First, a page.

MIDDLE EAST AND NORTH AFRICA
* Samba Financial Group reported fourth-quarter 2017 net profit of 1.21 billion Saudi Arabian riyals, up from the year-ago 1.09 billion riyals. For full year 2017, net profit came in at 5.02 billion riyals, compared to 5.01 billion riyals in 2016.
* Moody's said the agreement between the Saudi Arabian Monetary Authority and U.S.-based Ripple allowing Saudi banks to explore solutions for cross-border transactions using distributed ledger technology could lead to up to $400 million in savings, Arabian Business reported.
* Saudi Arabia's Capital Market Authority approved Bank AlJazira's request to boost its capital through a 3 billion riyals rights issue.
* Al Rajhi Banking & Investment Corp. will be required to pay 723 million Saudi Arabian riyals in zakat claims for the period from 2002 to 2009, Argaam noted. The bank is said to have already made a provision for such purpose.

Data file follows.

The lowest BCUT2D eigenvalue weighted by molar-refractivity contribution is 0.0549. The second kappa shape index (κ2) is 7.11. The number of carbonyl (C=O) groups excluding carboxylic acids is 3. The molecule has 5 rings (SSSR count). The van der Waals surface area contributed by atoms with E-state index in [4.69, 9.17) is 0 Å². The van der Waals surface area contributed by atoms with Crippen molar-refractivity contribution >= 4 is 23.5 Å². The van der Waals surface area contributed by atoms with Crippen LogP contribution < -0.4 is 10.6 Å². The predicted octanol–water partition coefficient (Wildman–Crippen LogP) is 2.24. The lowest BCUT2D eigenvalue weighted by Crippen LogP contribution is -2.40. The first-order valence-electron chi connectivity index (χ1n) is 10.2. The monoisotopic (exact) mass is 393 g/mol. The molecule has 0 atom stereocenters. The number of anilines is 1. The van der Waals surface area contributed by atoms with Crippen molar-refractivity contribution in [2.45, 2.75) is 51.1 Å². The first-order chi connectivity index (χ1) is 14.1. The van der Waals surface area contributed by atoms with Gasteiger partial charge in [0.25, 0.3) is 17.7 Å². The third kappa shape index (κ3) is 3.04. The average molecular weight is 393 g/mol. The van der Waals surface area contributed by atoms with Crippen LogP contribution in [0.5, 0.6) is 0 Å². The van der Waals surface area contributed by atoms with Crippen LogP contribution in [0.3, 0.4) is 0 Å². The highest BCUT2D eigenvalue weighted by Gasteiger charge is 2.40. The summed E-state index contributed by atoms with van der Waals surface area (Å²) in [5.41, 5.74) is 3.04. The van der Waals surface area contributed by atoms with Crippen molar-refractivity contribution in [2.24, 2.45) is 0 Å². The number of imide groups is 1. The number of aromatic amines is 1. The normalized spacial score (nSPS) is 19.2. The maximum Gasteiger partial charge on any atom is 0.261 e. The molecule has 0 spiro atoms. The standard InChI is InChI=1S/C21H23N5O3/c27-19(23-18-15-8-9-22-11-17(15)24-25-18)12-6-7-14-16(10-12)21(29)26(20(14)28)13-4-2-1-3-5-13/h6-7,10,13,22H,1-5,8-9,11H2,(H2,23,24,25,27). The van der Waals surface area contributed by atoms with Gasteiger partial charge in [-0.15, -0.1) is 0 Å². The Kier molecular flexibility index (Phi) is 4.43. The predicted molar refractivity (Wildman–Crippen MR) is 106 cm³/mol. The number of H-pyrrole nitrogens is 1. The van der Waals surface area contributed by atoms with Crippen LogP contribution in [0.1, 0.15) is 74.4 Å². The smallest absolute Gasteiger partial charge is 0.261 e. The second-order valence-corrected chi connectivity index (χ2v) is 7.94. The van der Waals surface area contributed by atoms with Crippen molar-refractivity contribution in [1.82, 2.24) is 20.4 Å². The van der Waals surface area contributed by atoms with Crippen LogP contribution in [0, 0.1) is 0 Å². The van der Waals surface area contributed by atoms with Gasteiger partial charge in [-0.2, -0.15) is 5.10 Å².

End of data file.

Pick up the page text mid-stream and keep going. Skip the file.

* The Public Investment Fund of Saudi Arabia is in discussions to acquire a 15% interest in French hotelier AccorHotels' property arm AccorInvest, in a deal that could value the latter at approximately €6.2 billion, insiders told Bloomberg News. A group including the Saudi Arabian sovereign wealth fund, Singaporean sovereign wealth fund GIC Pte. Ltd., diversified real estate investment trust Colony NorthStar Inc. and French asset manager Amundi SA is said to be eyeing a majority stake in AccorInvest.
* Qatari banks saw provisions rise by roughly 15% year over year to 15.41 billion riyals in December 2017, despite a decline in collective impairments, Gulf Times wrote, citing data from the Qatar Central Bank.
* UAE banks' total assets reached 2.693 trillion dirhams at 2017-end, up from 2.642 trillion dirhams at the end of September of the same year, news agency WAM wrote.